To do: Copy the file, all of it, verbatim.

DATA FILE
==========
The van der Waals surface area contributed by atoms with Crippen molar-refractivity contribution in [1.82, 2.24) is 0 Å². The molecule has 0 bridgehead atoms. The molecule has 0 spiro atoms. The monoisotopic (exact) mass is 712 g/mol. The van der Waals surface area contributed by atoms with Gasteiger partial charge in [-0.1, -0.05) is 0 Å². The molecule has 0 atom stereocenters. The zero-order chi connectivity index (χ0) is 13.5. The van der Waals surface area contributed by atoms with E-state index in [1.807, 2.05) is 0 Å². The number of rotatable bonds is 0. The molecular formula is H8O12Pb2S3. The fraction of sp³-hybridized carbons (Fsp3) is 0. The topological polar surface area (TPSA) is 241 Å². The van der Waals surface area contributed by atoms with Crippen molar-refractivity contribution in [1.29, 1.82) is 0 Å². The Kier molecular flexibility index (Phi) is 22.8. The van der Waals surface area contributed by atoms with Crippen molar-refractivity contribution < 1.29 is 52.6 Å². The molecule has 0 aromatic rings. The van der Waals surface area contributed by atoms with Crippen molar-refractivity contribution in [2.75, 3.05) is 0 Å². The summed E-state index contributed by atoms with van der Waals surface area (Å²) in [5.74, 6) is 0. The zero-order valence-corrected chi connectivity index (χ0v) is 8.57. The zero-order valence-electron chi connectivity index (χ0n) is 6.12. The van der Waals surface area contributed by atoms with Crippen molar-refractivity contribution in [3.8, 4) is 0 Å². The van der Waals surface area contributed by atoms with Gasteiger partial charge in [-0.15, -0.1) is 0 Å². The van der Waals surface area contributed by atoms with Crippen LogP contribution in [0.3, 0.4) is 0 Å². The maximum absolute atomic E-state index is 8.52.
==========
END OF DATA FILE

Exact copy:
The van der Waals surface area contributed by atoms with Crippen molar-refractivity contribution in [1.82, 2.24) is 0 Å². The molecule has 0 bridgehead atoms. The molecule has 0 spiro atoms. The monoisotopic (exact) mass is 712 g/mol. The van der Waals surface area contributed by atoms with Gasteiger partial charge in [-0.1, -0.05) is 0 Å². The molecule has 0 atom stereocenters. The zero-order chi connectivity index (χ0) is 13.5. The van der Waals surface area contributed by atoms with E-state index in [1.807, 2.05) is 0 Å². The number of rotatable bonds is 0. The molecular formula is H8O12Pb2S3. The fraction of sp³-hybridized carbons (Fsp3) is 0. The topological polar surface area (TPSA) is 241 Å². The van der Waals surface area contributed by atoms with Crippen molar-refractivity contribution in [1.29, 1.82) is 0 Å². The Kier molecular flexibility index (Phi) is 22.8. The van der Waals surface area contributed by atoms with Crippen molar-refractivity contribution < 1.29 is 52.6 Å². The molecule has 0 aromatic rings. The van der Waals surface area contributed by atoms with Crippen molar-refractivity contribution in [2.75, 3.05) is 0 Å². The summed E-state index contributed by atoms with van der Waals surface area (Å²) in [5.74, 6) is 0. The zero-order valence-corrected chi connectivity index (χ0v) is 8.57. The zero-order valence-electron chi connectivity index (χ0n) is 6.12. The van der Waals surface area contributed by atoms with Crippen molar-refractivity contribution in [3.8, 4) is 0 Å². The van der Waals surface area contributed by atoms with Gasteiger partial charge in [-0.15, -0.1) is 0 Å². The van der Waals surface area contributed by atoms with Crippen LogP contribution in [0.3, 0.4) is 0 Å². The maximum absolute atomic E-state index is 8.52.